Spaced apart about twenty inches are the transverse saddles 7 shown in detail in Figs. 3, 4, and 5, such saddles being formed on their lower sides to fit the top of the car, and upon their upper sides engage and support the sheets 4. These saddles are preferably malleable castings of the cross section indicated in Fig. 5, the upper flange of the saddle being secured to the expanded metal sheet 4 by means of the bolts 10', and the end flanges (Fig. 4) being secured to the side strips 5 and 6 by means of the bolts 11. The I central portion of the saddle is recessed as indicated at 12, and in this recess fits the head of the securing bolt 13, such securing bolt extending down through the carline 3 as indicated in Fig. 4. Any other suitable fastening means might obviously be substituted in place of the securing means 10, 11, and 13. It will be seen that by securing the side edges 8 and 9. of the expanded metal sheet 4 to the strips 5 and 6, and by securing the sheet to the saddles by means of the bolts 10, each rectangular section of expanded metal bounded by the strips and the saddles is maintained against sagging, so that a lighter grade of sheet metal may be employed than if the metal had to depend upon \its own stifi'ness'to prevent it from As indicated in Fig. 4, the lower edges of the side strips 5 and 6 lie above the top of the car roof 2, thus providing a space to permit the passage of any water or snow which otherwise might 'collect beneath the expanded metal footing. 4. This arrangement not only prevents the filling up of the space beneath the sheet 4 with snow, and the consequent spoiling of the footing when this becomes a solid mass, but also tends to prevent deterioration in the roof beneath the running board due to the holding of moisture. V
In Fi 6 is illustrated another form of saddle 7 such saddle in this instance being made in the form of 'a channel. This channel is secured at its ends to the side strips 5 and 6 by means of bolts as in the other type of saddle, but issecured to the footing sheet 4 in a difi'erent manner. The saddle is provided with a plurality of upstanding lugs 14 adapted to project through the spaces in the footing, and these projections are subsequently bent over so as to clamp the sheet 4 to the saddle.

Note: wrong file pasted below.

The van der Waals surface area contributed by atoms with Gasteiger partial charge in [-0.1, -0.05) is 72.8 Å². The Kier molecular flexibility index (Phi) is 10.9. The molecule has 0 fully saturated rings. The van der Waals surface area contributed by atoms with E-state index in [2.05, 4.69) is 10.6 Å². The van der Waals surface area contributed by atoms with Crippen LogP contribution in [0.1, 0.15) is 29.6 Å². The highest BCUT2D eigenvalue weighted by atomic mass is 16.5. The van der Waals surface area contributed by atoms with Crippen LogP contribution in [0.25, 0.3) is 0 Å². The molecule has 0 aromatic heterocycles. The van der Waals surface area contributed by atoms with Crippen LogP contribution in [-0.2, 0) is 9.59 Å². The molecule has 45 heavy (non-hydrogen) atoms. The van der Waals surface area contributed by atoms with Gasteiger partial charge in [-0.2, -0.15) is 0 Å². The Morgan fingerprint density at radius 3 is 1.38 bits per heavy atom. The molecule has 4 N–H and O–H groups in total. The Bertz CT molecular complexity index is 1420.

- Fig. 7 illustrates the construction em'- ployed where one section of the running board is secured to another, the number of sections necessary in order to form thecomplete running board depending of course upon the length of the car. The means employed for connecting the two sections is a malleable casting 15 in the form of an inverted Y. The end edges of the footing sheets 4 are turned down as indicated in Fig. 6 and held in place by means of the angles 16 clamped in position by means of the bolts 17.
Having thus described my invention and illustrated its use,'what I-claim as new and desire to secure by Letters Patent, is the following.
1. In combination in a running board for cars, a pair of metal side strips, a plurality of metal saddles fitting the top of the car and secured at their ends to the side strips, and a metal sheet having its edges turned downward and solidand secured to the side strips, and its middle portion expanded to fdrm an antislipping footing.
2. In combination in a running board for cars, a pair of metal side strips, a plurality of metal saddles fitting the top of the car and secured at their ends to.'the side strips, a metal sheet having its edges turned downward and solid and secured to the side strips, and its middle portion expanded to form an antislipping footing, said saddles lying beneath and secured to the metal sheet and having their ends secured to the side strips.
3. In combination in a running boardfor cars, a footing sheet of expanded metal, a plurality of metal saddles spaced along the footing 'sheet and extending transversely 7 thereof, and a pair of metal side strips secured to the edges of the footing sheet and to the edges of the saddles, and having their lower edges lying above the lower edges of the saddles at the ends thereof whereby a space is provided between the top of the car on which the running board is used and the "lower edges ofthe side strips.
In testimony whereof I have hereunto signed my name in'the presence of the two subscribed witnesses. J
IRA SHANNCN DOWNING.
Witnesses C. G. WALKER, W. K. DICKERSON.